10 Tips to Make Your Next Garage Sale a Hit

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There’s nothing like a bad yard sale to sour your weekend. Hours of preparation and the hope of clearing some excess stuff out of the basement can all be dashed by poor execution. But get it right, and you can turn your garage sale into a fantastic project for you and your kids – hopefully with a few extra dollars in your pocket at the end as well. So what does a perfectly executed garage sale require? Here are our top 10 yard sale tips and tricks for getting it just right.


Start by thinking about how to organize your garage sale. That means clearly organized items arranged by type, or even color. Then, you can create signs and labels with large stencils. Anyone coming to your garage sale and facing the prospect of wading through a mass of random items is likely to be instantly turned off. On the other hand, if you’ve got neatly aligned rows of clearly marked items, your sale will look inviting and easy to navigate, drawing more customers in. So take the time to do some well-thought out organizing.


Just as with sorting, the overall ambience of your garage sale will make it feel more welcoming and put buyers in the right mood to pull out their wallets. That means many things: ensuring your lawn is in top shape, playing some nice music (think about something pleasant, like what your local cafe plays), and generally thinking about providing the best experience possible – from order to atmosphere.


Okay, so we’re not actually talking about anything fancy or alcoholic here, but if a customer has to drive off to grab a snack or a drink, you’ve probably lost them. So providing some cookies, water, or even getting the kids to set up a lemonade stand can do wonders. This makes your garage sale more inviting and creates a nice family atmosphere. Plus, who doesn’t love cookies?


This is critical. Every time a customer has to ask you about a price because it’s not there or they can’t read it, they become less likely to buy. This even applies to large online businesses, so you can be confident it will also apply to you. Make everything clear, friendly and readable.


This tip may seem obvious, but in reality, far too many people ignore it. Keep your money in a secure spot to avoid theft, misplacement, or even you and the family fumbling with it. Don’t forget to save up small bills: around $100 should be sufficient for a typical sale. Those small bills run out quickly when every customer decides they want to pay with a 20-dollar bill.


Nothing will get potential customers walking away from your garage sale faster than unreasonable prices. The basic rule of thumb for how to price garage sale items is to go for ? of the price of the item if it were new. Just remember that sticker shock is a real thing and a single vastly overpriced item can push someone away. And, as mentioned, make sure those prices are obvious and legible.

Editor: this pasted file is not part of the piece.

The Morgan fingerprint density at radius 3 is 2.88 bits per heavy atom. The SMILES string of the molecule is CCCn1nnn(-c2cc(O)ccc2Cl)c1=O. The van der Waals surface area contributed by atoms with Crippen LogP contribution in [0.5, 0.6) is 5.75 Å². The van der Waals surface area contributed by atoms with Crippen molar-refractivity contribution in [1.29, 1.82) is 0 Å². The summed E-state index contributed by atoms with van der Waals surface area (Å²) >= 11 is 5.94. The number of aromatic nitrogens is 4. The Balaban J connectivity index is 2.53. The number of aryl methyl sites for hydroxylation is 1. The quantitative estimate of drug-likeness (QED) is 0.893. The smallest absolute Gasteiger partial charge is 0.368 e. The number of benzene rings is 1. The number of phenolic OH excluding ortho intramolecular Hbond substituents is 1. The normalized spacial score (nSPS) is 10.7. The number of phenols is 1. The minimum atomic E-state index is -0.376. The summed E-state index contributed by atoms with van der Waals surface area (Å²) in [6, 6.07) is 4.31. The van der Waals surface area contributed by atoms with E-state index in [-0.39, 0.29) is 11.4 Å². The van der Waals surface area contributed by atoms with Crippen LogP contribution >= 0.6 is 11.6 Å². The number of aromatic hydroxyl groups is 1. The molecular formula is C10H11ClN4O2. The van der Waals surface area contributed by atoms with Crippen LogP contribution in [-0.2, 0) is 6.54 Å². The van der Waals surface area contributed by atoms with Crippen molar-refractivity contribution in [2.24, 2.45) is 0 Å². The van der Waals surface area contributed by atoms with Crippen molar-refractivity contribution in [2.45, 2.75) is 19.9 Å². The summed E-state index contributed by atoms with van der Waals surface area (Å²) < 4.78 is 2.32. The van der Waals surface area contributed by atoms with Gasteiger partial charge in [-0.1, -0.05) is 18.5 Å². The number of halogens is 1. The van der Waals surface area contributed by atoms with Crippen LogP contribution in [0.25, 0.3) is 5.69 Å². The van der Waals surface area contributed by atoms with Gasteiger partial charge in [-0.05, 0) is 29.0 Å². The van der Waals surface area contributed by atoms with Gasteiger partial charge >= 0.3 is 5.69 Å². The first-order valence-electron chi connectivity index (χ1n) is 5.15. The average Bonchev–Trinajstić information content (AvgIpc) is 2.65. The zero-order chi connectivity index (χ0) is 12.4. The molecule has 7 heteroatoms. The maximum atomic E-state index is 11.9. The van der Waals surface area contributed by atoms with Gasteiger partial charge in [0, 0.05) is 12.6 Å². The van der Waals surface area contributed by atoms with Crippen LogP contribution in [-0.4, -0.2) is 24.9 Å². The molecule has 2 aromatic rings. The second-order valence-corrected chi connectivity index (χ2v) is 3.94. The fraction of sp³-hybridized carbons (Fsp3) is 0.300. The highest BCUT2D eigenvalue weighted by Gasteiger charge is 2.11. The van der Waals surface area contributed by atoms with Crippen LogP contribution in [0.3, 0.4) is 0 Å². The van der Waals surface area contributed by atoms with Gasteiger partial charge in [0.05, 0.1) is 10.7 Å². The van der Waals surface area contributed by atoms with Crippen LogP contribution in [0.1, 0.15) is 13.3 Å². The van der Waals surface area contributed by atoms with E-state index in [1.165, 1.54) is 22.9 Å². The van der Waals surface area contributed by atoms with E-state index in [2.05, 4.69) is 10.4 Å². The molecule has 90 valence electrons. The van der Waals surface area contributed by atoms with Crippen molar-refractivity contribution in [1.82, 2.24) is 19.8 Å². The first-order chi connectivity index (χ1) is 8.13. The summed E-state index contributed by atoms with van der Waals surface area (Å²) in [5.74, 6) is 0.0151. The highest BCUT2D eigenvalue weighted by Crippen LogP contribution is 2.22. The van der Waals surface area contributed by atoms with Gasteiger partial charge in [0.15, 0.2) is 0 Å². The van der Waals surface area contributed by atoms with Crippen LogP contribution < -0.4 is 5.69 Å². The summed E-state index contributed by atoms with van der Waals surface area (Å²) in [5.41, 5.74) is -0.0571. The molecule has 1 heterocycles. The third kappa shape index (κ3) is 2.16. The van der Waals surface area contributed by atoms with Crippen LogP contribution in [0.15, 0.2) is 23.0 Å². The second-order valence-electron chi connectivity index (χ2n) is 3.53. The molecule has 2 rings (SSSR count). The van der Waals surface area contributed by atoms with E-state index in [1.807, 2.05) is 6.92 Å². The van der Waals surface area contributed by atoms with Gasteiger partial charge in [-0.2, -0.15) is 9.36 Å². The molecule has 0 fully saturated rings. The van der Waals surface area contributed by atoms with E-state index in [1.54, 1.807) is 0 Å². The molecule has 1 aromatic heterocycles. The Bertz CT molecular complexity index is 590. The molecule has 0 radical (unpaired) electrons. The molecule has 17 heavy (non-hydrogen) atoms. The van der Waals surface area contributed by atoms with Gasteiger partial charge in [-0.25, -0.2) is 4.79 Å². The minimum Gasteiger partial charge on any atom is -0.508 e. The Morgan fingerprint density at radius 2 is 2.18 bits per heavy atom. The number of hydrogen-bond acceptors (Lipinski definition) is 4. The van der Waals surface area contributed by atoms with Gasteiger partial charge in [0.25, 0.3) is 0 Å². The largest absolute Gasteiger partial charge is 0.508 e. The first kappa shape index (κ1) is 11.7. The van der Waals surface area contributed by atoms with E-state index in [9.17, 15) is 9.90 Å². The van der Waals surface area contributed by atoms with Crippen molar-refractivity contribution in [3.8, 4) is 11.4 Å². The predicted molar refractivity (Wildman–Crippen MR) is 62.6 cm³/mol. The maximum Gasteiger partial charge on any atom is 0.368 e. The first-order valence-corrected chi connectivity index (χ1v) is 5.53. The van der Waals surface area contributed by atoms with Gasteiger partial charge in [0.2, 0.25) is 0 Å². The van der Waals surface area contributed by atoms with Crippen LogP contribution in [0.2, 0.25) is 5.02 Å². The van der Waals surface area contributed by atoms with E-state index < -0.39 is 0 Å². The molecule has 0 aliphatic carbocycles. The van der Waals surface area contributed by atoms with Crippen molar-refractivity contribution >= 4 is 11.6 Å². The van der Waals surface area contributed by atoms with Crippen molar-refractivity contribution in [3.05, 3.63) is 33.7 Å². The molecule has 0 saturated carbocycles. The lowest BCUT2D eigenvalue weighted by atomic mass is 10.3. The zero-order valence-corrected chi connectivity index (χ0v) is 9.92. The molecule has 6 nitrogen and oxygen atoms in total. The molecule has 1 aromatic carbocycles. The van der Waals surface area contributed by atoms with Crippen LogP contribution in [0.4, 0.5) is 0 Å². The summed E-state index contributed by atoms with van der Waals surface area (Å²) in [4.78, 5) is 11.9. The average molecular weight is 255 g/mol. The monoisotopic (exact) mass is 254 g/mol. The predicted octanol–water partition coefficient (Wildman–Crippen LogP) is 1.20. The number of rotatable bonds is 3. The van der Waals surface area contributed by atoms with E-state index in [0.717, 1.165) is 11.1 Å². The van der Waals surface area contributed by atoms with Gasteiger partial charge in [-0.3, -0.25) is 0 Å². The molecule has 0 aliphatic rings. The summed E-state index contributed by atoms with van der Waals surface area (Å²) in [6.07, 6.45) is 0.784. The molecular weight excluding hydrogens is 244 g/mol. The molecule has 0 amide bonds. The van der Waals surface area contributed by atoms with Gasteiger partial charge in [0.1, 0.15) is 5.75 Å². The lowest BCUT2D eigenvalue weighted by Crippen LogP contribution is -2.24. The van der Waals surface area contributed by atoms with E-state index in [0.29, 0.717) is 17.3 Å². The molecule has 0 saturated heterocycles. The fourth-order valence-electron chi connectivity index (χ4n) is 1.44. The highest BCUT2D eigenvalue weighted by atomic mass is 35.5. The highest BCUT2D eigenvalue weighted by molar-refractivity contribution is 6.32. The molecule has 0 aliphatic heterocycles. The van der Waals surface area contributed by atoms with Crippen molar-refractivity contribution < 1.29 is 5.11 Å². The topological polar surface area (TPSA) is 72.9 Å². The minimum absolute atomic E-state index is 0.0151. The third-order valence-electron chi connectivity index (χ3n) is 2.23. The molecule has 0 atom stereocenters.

Curious about the difference between a mediocre and an excellent garage sale? Usually, it comes down to proper garage sale marketing. Post a notice on community boards at grocery stores, churches, community centers, universities, and other public spots, particularly around the neighborhood. Just be sure you’re allowed to! It never hurts to ask. You can also advertise on a local Craigslist page, or on a yard sale Facebook group for your city if it exists. Then, make sure your signs are welcoming and readable. Using stencils will help with both. This also makes it easier to get kids involved without worrying about messy letters.


Speaking of asking if you’re allowed to do something, be sure to check your local laws to ensure your garage sale is allowed. Some areas have very strict rules about when and how a garage sale can be conducted and may even require a permit. These laws may also apply to signs and fliers, so bear that in mind when advertising.


Having a bag for someone who just bought 10 books is just a nice touch. Chances are you have plenty of these laying around, so why not put them to use?


A common question I get is how to get kids involved in a garage sale. First, a tip for what not to do: unless you have an older child who’s truly up to the task, don’t get your kids to hand-draw your signs and pricing. Too often, this results in hard-to-read signs that just aren’t helpful. However, as we mentioned before, if you have some large letter stencils available, they can help ensure everything is nice and legible. Besides that, assisting with setting up and keeping things tidy, or selling lemonade or other food and refreshments, can be a great way for kids to help out. If your kids are older, they can handle money and learn a bit about managing it. You can even turn it into a game to see who can sell the most at the end of the day. The most important tip here is to get creative and be inclusive.

What are your hard-earned garage sale tips? Let us know what works (and doesn’t) for you!




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